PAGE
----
Second, the hawks argue that the corporate governance improvements are nice, but the ultimate measure of shareholder orientation is still missing: return of capital. According to the hawks, one more year of greater Director accountability is in order. Once owners have some dead presidents in hand, the leash can be loosened and PICO can be reincorporated in Delaware.
This second hawk argument has merit; to the best of our knowledge, no capital return has begun. But as we survey the entire PICO panorama, taking in all the factors we mentioned above, we will give this Board the benefit of the doubt.
And we expect prompt return of capital to avoid making RPN look stupid.
Before you vote, you should know that we have been wrong in this area before. We were optimistic about, and wrote favorably of, Raymond “Delaymond” Marino, Hapless Howie Brownstein and James Pirrello, all of whom have turned out to be shareholder disappointments. RPN’s resolution for 2017 is to be better evaluators of character.
We understand that this Board has a complicated decision regarding return of capital. There are several options, all with costs, benefits, supporters and detractors. But as our Crack Strategist said: “Look, even if you buy back 10,000 shares per day at an accretive price, that’s still accretive to shareholder value.”
Given PICO’s current share price, we believe the Board should begin repurchasing shares, even if in only token amounts. Token value creation is better than no value creation. PICO could alert owners to the buyback before the Annual Meeting with a press release covering other sundry matters, with mention of capital return in an “Oh by the way” fashion. That way, RPN could advocate for Reincorporation 3.0 with confidence and PICO hawks would be quieted.
PICO Proxy Trivia
Trivia 1: The PICO Board met 24 times in 2017. Twenty-four times! That’s about once every two weeks. The average Board in a typical year might meet 10 times; 15 is considered frequent. Twenty-four times is off the chart.
We believe the inordinately high meeting frequency was due to a few factors. First, the initial months of 2016 were a stormy sea of changes, fights, shifts and controversies. Second, once “Delaymond” Marino became Chairman, all PICO matters took up far more time, energy and money than necessary. Third, during the latter half of the year, there has been a lot to do – asset sales, compensation agreements, committee assignments, a palace coup… the list goes on.
Trivia 2: This is a young Board. The average age is 45 years old and Mr. Webb is the senior Director at a whopping 55.
Trivia 3: Audit fees paid to Deloitte & Touche LLP came down about $357,000 or 16%. It is hard to give credit where it is due. Audit fees came down about the same amount from 2015 to 2016 when Kristina “Malificent” Leslie and Juicer were running the show. Asset sales should help reduce this further, to the chagrin of Deloitte.
Trivia 4: The Board has dismissed compensation consultants Compensia – an action that deserves so much applause it would would bruise our hands. We feel this firm’s name should have been “Largessia.” The “consultants” at Compensia, more akin to hookers in office attire, would bless anything for a fee. Over the last several years, Compensation Chair Carlos “NACD-Decorated Horse Thief” Campbell, produced one ridiculously abusive pay scheme after another, all of which inordinately benefited Juicer and other PICO Executives. And all of them were endorsed by Compensia. If Compensia blessed those pay packages, its “professionals” would have blessed anything for a fee.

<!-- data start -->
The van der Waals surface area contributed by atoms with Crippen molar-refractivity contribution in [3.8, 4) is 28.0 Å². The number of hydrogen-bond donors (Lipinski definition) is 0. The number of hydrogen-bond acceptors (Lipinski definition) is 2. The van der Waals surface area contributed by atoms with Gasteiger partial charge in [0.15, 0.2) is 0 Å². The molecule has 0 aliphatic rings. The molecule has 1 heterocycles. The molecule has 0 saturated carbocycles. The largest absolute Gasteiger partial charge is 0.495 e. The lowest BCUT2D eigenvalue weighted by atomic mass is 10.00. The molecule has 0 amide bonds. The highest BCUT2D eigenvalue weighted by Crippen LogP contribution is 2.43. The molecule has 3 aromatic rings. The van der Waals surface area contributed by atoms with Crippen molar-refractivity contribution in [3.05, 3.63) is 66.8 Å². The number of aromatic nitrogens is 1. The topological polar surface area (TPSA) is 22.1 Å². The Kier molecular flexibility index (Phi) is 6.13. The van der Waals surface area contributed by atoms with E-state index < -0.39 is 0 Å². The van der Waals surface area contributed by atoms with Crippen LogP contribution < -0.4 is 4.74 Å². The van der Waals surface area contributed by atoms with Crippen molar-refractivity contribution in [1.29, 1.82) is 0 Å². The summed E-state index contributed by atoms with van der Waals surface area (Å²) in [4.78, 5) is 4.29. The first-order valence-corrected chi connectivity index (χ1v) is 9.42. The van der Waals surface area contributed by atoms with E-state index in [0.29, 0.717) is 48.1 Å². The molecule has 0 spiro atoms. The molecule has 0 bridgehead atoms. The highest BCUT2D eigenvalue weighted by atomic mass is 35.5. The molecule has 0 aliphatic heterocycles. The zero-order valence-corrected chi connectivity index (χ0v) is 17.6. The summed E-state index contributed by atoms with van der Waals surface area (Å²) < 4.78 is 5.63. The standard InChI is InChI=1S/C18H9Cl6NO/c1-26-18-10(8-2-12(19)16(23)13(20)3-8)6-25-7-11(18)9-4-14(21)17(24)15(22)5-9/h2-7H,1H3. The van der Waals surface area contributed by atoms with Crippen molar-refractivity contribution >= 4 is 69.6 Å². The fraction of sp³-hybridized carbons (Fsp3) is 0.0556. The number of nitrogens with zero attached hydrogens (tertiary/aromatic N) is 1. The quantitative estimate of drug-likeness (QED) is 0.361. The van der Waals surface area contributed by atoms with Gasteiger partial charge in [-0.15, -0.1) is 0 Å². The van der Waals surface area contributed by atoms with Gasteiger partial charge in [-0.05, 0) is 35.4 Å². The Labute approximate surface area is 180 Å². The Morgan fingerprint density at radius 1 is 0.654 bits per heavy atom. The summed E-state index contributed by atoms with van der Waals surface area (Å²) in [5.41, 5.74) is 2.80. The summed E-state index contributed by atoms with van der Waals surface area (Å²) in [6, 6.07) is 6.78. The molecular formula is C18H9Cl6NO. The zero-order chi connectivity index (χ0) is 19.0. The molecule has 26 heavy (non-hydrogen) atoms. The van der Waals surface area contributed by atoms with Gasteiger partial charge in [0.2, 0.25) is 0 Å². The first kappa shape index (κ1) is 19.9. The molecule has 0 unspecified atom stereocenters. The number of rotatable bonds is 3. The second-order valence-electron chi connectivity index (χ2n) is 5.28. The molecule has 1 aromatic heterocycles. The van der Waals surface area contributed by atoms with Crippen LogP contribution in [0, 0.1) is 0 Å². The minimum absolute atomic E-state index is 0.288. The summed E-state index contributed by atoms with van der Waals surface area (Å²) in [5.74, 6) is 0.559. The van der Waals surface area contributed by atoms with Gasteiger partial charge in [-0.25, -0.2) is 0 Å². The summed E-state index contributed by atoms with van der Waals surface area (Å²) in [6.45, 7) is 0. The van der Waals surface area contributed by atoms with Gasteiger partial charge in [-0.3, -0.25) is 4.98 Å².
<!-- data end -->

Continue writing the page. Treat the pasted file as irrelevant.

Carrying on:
Show Bylinsky The Money!
We were displeased to learn that Greg Bylinsky, of Bandera Partners, has not been appointed to the Compensation Committee. We believe that compensation is the territory where large shareholders should roam.
One example: Mr. Webb and PICO CFO John “JP” Perri will be primarily responsible for calculating their own bonuses. The Compensation Committee will oversee and approve their work product. We feel this arrangement is structurally flawed – we don’t like the idea of two men with almost 40 years of combined institutional PICO knowledge tallying their own bonuses, to be supervised by three men with 3 years of combined institutional PICO knowledge. Given the information disparity, this sounds to us like a rigged game; we feel this pot is better distributed by men whose fortunes are more significantly affected.
Another example: how will the $10.5 million Juicer Termination Payment be categorized for bonus calculation purposes? We think it should be treated as an administrative expense. Messrs. Webb and Perri will surely disagree. To keep peace, Directors with minimal ownership will be tempted to side with the Executives. But Messrs. Speron and Bylinsky may not see things that way. These men’s limited partners own approximately 8.1% of PICO shares. The Juicer Termination Payment, on a pretax basis, will cost them $851,000.
The full Board will approve Executive Bonuses. But before that, the Compensation Committee will interpret and administer the calculations. Here is the operative sentence from the SEC filing:
The Plan will be administered by the Compensation Committee of the Board of Directors of the Company. The Committee will have the sole discretion and authority to administer and interpret the Plan, and the decisions of the Committee will in every case be final and binding on all persons having an interest in the Plan.“
We believe that both large shareholders should be members of the Compensation Committee, in order to “administer and interpret.”
PICO Stands Tall While UCP Cowers
Given the corporate governance improvements at PICO and the measures contained in the PICO 2017 Proxy, UCP occupies the deep moral low ground.
At PICO, changes implemented and poised to be implemented, represent modern best practices. At UCP, corporate governance is a sorry affair. Here are the examples of poor corporate governance and entrenchment at UCP:
A) Classified Board;
B) No stockholder action by written consent;
C) Directors removable by shareholders only for cause;
D) Special Meetings only called by Board, Chairman or CEO;
E) No cumulative voting; and
F) Potentially abusive preferred stock issuance.
PICO recently filed a 13D/A as majority investor in UCP. PICO makes 7 Proposals to improve corporate governance at UCP, all of which PICO has adopted itself. In other words, PICO isn’t asking UCP to do anything it has not already done.
PICO’s 7 Proposals for UCP should be included in the UCP Proxy Statement and endorsed by the UCP Board. If approved by UCP’s independent shareholders, UCP should adopt the 7 Proposals.
Anything less will be interpreted as entrenchment and breach of fiduciary duty.